Saturday, March 10, 2012

Strange bedfellows...the case for bipartisanship

If I were to pick one person on the political scene that I disagree with the most, Pat Robertson would certainly be a contender. And yet this week he re-affirmed something he's said in the past that I agree with.

“I really believe we should treat marijuana the way we treat beverage alcohol,” Mr. Robertson said in an interview on Wednesday. “I’ve never used marijuana and I don’t intend to, but it’s just one of those things that I think: this war on drugs just hasn’t succeeded.”

On the other hand, if I were to pick the person on the political scene I most often agree with, President Obama would be tops on that list. And yet, on this one issue, I am more in agreement with Pat Robertson than I am with him.

White House press secretary Robert Gibbs later clarified Mr. Obama's position: "The president opposes the legalization of marijuana…he does not think that's the right plan for America."

What does that tell us?

First of all, it points to the danger of single issue politics. I can't imagine anything much more disastrous than Pat Robertson in the White House. On the flip side, I can't imagine anyone better than President Obama right now.

But secondly, it also tells us that we never know where allies on single issues might come from. The truth is that as long as people like Senator McConnell remain committed to total obstruction all the time, there aren't likely to be any bipartisan successes when it comes to legislators. But as this one demonstrates, we never know when opportunities might arise elsewhere.

6 comments:

  1. It tells me that Robertson is probably telling the truth and that Obama is telling the "political" truth. A serious presidential candidate cannot come out in favor of the legalization of weed.

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    1. Yes. But if Robertson can influence the fundies in the US to advocate for stopping this silly war on drugs, that political truth might change.

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    2. That political truth will change in about 10 years. By then the right wing influence will have weakened enough to where legalization can be pushed on the federal level.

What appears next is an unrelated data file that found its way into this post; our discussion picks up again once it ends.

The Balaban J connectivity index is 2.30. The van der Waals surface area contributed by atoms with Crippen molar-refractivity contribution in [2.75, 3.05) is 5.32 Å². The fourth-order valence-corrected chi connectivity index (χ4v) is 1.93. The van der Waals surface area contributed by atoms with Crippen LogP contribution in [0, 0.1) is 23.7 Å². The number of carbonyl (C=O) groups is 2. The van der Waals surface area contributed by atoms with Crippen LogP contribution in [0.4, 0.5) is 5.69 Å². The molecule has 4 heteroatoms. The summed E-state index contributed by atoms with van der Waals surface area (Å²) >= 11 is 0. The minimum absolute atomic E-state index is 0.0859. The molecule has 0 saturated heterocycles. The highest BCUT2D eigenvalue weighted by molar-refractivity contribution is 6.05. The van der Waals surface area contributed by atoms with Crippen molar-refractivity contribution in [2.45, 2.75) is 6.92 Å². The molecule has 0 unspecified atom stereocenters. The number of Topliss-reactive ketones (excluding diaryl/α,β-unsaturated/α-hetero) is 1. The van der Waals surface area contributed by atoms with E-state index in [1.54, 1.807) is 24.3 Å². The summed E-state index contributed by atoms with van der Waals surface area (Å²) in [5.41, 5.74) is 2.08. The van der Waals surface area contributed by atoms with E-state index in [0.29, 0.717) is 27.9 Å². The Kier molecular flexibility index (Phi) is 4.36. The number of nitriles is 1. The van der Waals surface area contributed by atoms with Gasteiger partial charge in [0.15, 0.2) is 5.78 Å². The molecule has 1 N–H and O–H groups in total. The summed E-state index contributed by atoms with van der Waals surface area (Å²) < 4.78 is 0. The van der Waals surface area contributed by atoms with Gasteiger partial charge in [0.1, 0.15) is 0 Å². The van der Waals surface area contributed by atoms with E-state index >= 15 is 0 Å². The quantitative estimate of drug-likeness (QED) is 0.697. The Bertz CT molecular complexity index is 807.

Vic78

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  2. While I do favor the legalization, it is worrisome that even then there are unscrupulous purveyors who taint the product. We all know from the experiences with capitalist greed overall this happens in the conventional marketplace. It's foolish to think it can't or won't happen with marijuana. Until we can also REGULATE the product, legalization is risky to us, our health, our kids - capitalists simply cannot be assumed to be good folks no matter what they sell. It's going to take more than Pat's prayers to keep us all safe from greed. And BTW - the fact he 'gets it' just means that even a blind pig can find an acorn once in a while.

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    1. The infrastructure to grow your own has been in place for decades. There is no way that a company like Montesanto can change that. There will be more than enough local sellers to where you won't even have to worry about Wal-Mart blunts. The Wal-Mart weed will be cheaper for sure.

      Vic78

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    2. True, but it's impossible to regulate an illegal product. One of the strongest arguments for legalization of marijuana, prostitution, etc. is that that would make it possible to regulate them and thus make them, not perfectly safe (nothing is) but as safe for all concerned as other legal goods and services are, which would be a vast improvement over the present situation.

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